Keep reading... Show less

The show is called Crazy Ex-Girlfriend largely because it spends time dismantling the structure that finds it easier to write women off as "crazy" than to offer them help or understanding.

In the latest episode of Crazy Ex-Girlfriend, the CW networks' highly acclaimed musical drama, the shows protagonist, Rebecca Bunch (Rachel Bloom), is at an all time low. Within the course of five episodes she has been left at the altar, cruelly lashed out at her friends, abandoned a promising new relationship, walked out of her job, had her murky mental health history exposed, slept with her ex boyfriend's ill father, and been forced to retreat to her notoriously prickly mother's (Tovah Feldshuh) uncaring guardianship. It's to the show's credit that none of this feels remotely ridiculous or emotionally manipulative.

Keep reading... Show less

If space is time—and space is literally time in the comics form—the world of the novel is a temporal cage. Manuele Fior pushes at the formal qualities of that cage to tell his story.

Manuele Fior's 5,000 Km Per Second was originally published in 2009 and, after winning the Angouléme and Lucca comics festivals awards in 2010 and 2011, was translated and published in English for the first time in 2016. As suggested by its title, the graphic novel explores the effects of distance across continents and decades. Its love triangle begins when the teenaged Piero and his best friend Nicola ogle Lucia as she moves into an apartment across the street and concludes 20 estranged years later on that same street. The intervening years include multiple heartbreaks and the one second phone delay Lucia in Norway and Piero in Egypt experience as they speak while 5,000 kilometers apart.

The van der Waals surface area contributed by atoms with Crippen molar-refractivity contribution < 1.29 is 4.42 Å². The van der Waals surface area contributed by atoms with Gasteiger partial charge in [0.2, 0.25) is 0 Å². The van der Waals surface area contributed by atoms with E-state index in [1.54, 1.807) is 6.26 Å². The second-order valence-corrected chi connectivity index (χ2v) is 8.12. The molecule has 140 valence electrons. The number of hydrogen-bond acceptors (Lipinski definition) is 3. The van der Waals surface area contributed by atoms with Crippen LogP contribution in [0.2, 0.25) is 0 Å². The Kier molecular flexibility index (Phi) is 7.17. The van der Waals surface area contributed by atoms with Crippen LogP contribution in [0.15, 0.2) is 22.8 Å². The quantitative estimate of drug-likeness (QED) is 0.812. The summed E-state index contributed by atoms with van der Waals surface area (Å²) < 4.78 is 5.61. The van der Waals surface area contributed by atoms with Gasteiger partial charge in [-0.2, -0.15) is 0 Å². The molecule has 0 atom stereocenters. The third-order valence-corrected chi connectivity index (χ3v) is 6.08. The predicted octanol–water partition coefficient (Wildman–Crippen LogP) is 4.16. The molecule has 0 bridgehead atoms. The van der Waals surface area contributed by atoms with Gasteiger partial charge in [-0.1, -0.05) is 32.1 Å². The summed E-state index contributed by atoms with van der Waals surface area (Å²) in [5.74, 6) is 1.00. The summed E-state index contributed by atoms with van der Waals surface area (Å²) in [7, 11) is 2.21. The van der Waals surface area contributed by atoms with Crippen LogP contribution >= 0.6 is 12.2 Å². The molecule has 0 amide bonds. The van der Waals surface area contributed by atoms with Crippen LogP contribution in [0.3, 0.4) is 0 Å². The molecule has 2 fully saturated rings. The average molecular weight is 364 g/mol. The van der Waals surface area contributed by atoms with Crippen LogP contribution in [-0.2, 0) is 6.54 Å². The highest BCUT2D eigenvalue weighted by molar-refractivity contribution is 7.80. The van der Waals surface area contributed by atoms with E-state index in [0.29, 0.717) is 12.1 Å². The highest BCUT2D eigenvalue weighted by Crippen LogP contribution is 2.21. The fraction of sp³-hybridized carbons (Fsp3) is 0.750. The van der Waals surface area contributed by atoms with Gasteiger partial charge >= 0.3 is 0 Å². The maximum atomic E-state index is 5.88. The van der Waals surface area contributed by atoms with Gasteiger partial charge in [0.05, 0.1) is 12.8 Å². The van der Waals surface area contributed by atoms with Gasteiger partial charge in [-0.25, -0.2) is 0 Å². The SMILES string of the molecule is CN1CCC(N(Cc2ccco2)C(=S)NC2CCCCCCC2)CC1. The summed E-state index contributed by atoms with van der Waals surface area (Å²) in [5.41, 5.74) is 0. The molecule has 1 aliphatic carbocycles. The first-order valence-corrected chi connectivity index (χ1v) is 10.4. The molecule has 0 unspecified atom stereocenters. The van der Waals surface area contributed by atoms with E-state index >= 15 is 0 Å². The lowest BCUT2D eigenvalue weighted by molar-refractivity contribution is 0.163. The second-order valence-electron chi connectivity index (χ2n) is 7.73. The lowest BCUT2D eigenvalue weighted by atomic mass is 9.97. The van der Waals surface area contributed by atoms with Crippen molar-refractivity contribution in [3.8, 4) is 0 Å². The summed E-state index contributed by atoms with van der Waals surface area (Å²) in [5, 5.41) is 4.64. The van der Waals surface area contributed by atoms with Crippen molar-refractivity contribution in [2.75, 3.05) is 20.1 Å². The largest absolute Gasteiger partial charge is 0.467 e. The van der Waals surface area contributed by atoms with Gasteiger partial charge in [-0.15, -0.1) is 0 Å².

Keep reading... Show less

Featuring a shining collaboration with Terry Riley, the Del Sol String Quartet have produced an excellent new music recording during their 25 years as an ensemble.

Dark Queen Mantra, both the composition and the album itself, represent a collaboration between the Del Sol String Quartet and legendary composer Terry Riley. Now in their 25th year, Del Sol have consistently championed modern music through their extensive recordings (11 to date), community and educational outreach efforts, and performances stretching from concert halls and the Library of Congress to San Francisco dance clubs. Riley, a defining figure of minimalist music, has continually infused his compositions with elements of jazz and traditional Indian elements such as raga melodies and rhythms. Featuring two contributions from Riley, as well as one from former Riley collaborator Stefano Scodanibbio, Dark Queen Mantra continues Del Sol's objective of exploring new avenues for the string quartet format.

Keep reading... Show less
Pop Ten
Mixed Media
PM Picks

© 1999-2017 All rights reserved.
Popmatters is wholly independently owned and operated.